In their evolutionary arms race between rattlesnakes and their prey, rodents, birds, and other reptiles often develop resistance to snakes’ venom. However, a new study led by the University of Colorado Boulder (CU Boulder) and the University of Texas at Arlington (UT Arlington) has found that rattlesnakes maintain a broad and diverse genetic toolkit that encodes snake venom, allowing them to rapidly adapt as their local prey and conditions change.
“The existence of these resistance mechanisms in prey led us to wonder: If there’s selection pressure imposed back on the snakes, then it might make sense evolutionarily to have a more expanded venom arsenal,” said study lead author Drew Schield, a postdoctoral researcher in Ecology and Evolutionary Biology at CU Boulder. “We found these rattlesnakes had a more diverse venom repertoire, more genetic tools in the toolkit, than their venom composition alone might suggest.”
For decades, scientists thought that the co-evolution between rattlesnakes and their prey would be driven by a process called “directional selection,” in which snake venom would become highly specialized, evolving to effectively kill specific prey. However, by studying samples from 68 rattlesnakes belonging to two different species in the western United States, Dr. Schield and his colleagues have found that venom evolution is in fact driven by “balancing selection,” an evolutionary process where multiple versions of a gene are maintained instead of eliminated.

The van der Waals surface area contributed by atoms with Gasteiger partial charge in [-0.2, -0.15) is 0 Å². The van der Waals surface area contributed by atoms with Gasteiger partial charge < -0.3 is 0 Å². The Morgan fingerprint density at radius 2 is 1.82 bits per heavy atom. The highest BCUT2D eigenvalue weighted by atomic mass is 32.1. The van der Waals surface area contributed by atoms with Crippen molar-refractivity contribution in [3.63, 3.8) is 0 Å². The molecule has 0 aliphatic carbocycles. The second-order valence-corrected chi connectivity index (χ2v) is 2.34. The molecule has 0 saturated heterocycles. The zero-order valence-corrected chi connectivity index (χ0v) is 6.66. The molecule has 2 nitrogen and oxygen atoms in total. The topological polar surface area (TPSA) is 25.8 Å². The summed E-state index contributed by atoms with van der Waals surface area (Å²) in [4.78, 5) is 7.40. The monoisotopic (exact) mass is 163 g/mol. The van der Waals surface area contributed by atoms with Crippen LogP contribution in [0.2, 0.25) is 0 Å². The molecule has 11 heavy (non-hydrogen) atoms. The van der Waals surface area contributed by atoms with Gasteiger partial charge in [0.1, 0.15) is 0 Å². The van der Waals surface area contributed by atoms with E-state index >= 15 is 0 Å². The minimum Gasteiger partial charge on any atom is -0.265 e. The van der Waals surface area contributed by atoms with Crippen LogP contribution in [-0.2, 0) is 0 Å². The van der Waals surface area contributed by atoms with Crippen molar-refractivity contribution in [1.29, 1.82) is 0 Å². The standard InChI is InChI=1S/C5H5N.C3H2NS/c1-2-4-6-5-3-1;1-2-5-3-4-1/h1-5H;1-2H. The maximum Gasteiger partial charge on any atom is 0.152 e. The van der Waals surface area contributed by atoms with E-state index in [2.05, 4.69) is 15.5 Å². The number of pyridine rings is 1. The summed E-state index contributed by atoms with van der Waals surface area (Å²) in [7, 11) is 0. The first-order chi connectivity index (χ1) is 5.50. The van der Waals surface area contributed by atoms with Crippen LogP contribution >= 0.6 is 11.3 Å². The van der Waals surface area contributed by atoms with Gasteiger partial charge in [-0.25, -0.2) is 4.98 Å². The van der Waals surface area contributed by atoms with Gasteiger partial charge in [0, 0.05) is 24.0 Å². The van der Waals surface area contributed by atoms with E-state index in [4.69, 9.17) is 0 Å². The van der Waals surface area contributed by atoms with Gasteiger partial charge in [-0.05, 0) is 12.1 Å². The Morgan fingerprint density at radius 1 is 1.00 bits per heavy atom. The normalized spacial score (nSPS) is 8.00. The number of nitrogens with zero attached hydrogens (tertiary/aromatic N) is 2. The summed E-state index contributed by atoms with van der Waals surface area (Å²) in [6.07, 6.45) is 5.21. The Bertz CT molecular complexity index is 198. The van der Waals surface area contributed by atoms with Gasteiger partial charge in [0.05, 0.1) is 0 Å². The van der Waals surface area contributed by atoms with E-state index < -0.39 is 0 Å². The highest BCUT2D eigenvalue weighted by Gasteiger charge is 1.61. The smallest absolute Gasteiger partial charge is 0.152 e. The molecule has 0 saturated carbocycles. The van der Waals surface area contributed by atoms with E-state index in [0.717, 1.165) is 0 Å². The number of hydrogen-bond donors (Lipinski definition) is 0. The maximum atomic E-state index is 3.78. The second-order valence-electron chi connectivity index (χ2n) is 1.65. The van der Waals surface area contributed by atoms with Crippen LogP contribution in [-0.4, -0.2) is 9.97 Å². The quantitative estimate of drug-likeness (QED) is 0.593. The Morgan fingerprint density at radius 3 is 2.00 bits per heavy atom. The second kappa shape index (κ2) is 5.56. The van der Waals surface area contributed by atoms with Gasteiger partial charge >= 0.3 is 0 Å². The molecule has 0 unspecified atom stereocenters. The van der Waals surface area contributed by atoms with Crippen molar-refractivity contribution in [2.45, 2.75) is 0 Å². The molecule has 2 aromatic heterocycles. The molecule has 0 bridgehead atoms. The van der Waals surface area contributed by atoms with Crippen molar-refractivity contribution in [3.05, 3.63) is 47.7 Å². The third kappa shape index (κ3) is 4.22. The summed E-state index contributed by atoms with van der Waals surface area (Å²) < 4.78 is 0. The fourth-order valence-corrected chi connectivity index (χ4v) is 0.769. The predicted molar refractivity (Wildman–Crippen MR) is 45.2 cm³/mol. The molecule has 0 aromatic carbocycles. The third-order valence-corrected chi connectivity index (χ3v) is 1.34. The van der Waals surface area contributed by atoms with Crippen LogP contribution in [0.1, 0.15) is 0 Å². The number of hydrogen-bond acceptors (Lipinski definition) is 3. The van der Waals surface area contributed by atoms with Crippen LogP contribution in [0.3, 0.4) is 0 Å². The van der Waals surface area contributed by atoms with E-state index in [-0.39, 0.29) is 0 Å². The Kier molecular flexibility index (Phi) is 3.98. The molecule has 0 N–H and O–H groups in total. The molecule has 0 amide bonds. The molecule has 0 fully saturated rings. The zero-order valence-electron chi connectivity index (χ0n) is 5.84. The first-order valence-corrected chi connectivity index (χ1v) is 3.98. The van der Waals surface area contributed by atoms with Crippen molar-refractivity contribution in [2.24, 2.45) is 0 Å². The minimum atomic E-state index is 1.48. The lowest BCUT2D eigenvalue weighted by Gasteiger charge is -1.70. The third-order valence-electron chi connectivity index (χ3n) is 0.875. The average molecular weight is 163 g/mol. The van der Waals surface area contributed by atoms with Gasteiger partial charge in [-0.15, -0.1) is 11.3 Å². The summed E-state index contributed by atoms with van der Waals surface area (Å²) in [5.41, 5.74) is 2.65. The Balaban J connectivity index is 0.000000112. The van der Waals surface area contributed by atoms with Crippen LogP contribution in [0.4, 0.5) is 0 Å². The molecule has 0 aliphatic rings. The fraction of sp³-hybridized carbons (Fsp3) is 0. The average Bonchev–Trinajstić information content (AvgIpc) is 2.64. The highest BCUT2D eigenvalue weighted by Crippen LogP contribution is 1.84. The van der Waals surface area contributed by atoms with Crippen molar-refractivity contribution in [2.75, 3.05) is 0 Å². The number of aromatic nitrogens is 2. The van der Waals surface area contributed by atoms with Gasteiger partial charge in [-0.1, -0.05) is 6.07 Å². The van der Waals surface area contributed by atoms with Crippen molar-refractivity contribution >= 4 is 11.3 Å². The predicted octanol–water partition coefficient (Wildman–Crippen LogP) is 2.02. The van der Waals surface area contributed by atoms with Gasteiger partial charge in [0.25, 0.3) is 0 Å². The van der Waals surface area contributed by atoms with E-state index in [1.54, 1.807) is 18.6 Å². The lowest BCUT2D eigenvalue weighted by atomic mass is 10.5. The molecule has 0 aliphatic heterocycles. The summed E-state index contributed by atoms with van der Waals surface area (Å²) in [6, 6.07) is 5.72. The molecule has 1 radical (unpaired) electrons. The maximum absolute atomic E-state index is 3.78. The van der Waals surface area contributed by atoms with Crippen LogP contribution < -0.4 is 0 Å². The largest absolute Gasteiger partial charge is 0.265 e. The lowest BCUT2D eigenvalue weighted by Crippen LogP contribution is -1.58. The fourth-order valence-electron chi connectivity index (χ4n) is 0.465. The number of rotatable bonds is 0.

“Our findings help explain decades of seemingly contradictory theory and evidence for what drives the extreme variation observed in snake venoms. It turns out that the arms-race between snakes and prey ends up favoring the constant re-shuffling of venom variants that are favored, leading to the retention of lots of venom variants over time, some of which are ancient,” said study co-author Todd Castoe, a professor of Biology at UT Arlington.
Thus, while directional selection may have driven the origins of venom, in more recent times, there may have been an equilibrium shift towards balancing selection favoring a more diverse venom repertoire. “These evolutionary mechanisms ramp up the complexity that you’re contending with when you develop antivenoms, as venom composition within the same species but in different geographic regions might be totally different,” Dr. Schield concluded.
The study is published in the journal Nature Ecology & Evolution.